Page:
Amid the ongoing wrangles about how and when live music can return safely in various European countries, it’s important to also remember the separate (but just as debilitating) wrangles around how British musicians can tour Europe, and European musicians the UK, in the aftermath of the latter’s exit from the European Union.
The famously “oven-ready” Brexit deal has proved to be distinctly undercooked when it comes to touring, with politicians seemingly struggling to get their heads around music as an exports issue rather than an immigration issue. But European music body Impala is stepping up its pressure on those politicians to find a solution.
It has worked with fellow body IAO to come up with an idea for them to consider called the ‘Gecat Pass’, standing for Geographical European Cultural Area Touring. “An approach that involves creating a new cultural area with a single touring permit, instead of treating Europe as a number of distinct blocs and countries,” as they explained this morning. The ‘G’ word is important here: it would be a geographic area, rather than a political or economic one.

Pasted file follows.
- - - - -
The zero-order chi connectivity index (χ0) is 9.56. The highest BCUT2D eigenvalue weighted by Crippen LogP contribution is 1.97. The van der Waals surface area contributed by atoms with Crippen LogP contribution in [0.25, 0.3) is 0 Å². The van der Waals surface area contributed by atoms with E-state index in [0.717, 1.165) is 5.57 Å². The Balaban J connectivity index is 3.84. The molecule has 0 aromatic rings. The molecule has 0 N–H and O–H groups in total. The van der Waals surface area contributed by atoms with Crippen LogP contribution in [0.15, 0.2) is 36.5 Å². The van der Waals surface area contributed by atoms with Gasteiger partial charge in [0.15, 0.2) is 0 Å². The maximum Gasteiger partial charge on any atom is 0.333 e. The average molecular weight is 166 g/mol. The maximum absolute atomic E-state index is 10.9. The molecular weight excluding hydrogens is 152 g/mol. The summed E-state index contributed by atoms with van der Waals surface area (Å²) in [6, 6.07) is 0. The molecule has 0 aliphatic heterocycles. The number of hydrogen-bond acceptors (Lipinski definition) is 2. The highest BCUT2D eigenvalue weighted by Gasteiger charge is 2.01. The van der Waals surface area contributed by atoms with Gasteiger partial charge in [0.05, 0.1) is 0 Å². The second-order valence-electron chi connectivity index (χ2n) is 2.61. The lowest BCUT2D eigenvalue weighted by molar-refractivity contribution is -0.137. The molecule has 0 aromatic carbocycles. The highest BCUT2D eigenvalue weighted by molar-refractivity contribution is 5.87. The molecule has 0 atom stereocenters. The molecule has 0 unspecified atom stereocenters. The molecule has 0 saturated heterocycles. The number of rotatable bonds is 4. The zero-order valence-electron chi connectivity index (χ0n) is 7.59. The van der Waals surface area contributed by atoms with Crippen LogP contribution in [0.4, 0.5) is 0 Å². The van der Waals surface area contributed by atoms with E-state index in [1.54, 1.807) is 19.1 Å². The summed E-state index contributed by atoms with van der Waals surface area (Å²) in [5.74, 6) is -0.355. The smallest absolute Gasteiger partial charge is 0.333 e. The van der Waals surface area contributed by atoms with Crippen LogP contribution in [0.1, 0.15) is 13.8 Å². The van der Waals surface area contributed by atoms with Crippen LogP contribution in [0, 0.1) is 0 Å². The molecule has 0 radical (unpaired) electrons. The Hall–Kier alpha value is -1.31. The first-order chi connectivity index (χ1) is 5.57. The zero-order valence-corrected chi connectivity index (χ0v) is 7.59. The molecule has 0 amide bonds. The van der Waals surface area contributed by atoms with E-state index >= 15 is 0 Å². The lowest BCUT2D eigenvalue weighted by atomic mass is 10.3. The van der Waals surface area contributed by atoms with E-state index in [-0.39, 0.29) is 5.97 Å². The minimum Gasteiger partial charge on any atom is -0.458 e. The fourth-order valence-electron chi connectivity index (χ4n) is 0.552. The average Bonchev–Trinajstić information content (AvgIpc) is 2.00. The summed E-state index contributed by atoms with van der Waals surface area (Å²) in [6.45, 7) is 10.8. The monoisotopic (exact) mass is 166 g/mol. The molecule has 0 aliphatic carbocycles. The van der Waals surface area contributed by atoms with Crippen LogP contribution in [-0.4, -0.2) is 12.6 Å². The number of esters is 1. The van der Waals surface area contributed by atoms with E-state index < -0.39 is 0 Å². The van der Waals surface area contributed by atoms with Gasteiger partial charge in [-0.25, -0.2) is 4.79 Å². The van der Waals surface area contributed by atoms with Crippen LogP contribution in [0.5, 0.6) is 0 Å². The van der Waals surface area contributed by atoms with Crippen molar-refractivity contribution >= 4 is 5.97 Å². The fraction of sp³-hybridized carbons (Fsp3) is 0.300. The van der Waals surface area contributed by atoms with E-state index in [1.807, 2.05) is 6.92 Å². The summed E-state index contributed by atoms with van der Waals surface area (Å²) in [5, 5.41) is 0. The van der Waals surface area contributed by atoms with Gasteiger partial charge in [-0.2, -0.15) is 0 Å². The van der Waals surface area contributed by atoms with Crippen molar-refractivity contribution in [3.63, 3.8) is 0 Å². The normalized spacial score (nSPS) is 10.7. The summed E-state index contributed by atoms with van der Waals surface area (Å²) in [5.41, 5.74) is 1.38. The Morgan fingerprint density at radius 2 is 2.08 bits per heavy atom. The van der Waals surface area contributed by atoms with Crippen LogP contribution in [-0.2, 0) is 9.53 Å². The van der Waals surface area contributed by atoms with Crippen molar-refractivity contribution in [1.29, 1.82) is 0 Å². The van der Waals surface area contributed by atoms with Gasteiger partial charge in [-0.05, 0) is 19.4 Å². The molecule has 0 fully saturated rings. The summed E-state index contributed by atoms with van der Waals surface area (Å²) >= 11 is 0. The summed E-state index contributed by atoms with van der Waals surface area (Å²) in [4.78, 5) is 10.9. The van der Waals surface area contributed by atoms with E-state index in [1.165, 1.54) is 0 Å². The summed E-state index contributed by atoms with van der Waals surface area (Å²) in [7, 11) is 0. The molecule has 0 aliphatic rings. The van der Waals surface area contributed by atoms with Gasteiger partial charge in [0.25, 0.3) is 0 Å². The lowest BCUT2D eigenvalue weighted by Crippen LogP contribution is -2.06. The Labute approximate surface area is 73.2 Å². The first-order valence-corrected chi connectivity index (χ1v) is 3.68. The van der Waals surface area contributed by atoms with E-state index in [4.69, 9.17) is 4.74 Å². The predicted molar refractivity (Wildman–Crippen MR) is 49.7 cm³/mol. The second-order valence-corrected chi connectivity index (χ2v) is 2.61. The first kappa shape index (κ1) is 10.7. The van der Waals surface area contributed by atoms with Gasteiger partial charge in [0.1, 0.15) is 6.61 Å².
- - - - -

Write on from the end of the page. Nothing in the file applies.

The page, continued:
The plan involves a single travel permit for artists and their teams; a single customs licence for their equipment; enables multiple stops before they have to return home; and would see them charged VAT at their home country rate for merchandise sold at their concerts.
“The idea is to guarantee a level-playing field and make sure that all artists have access to the same touring opportunities, regardless of where they are based or their level of development,” said Impala executive chair Helen Smith. “It’s not only about the transit of people and goods, it’s also about the free flow of ideas and artistic expressions, essential for peace and co-operation in the whole region,” added IAO chair Nacho Garcîa Vega.
It’s constructive thinking, but the question now is what the policymakers and legislators across the region make of it.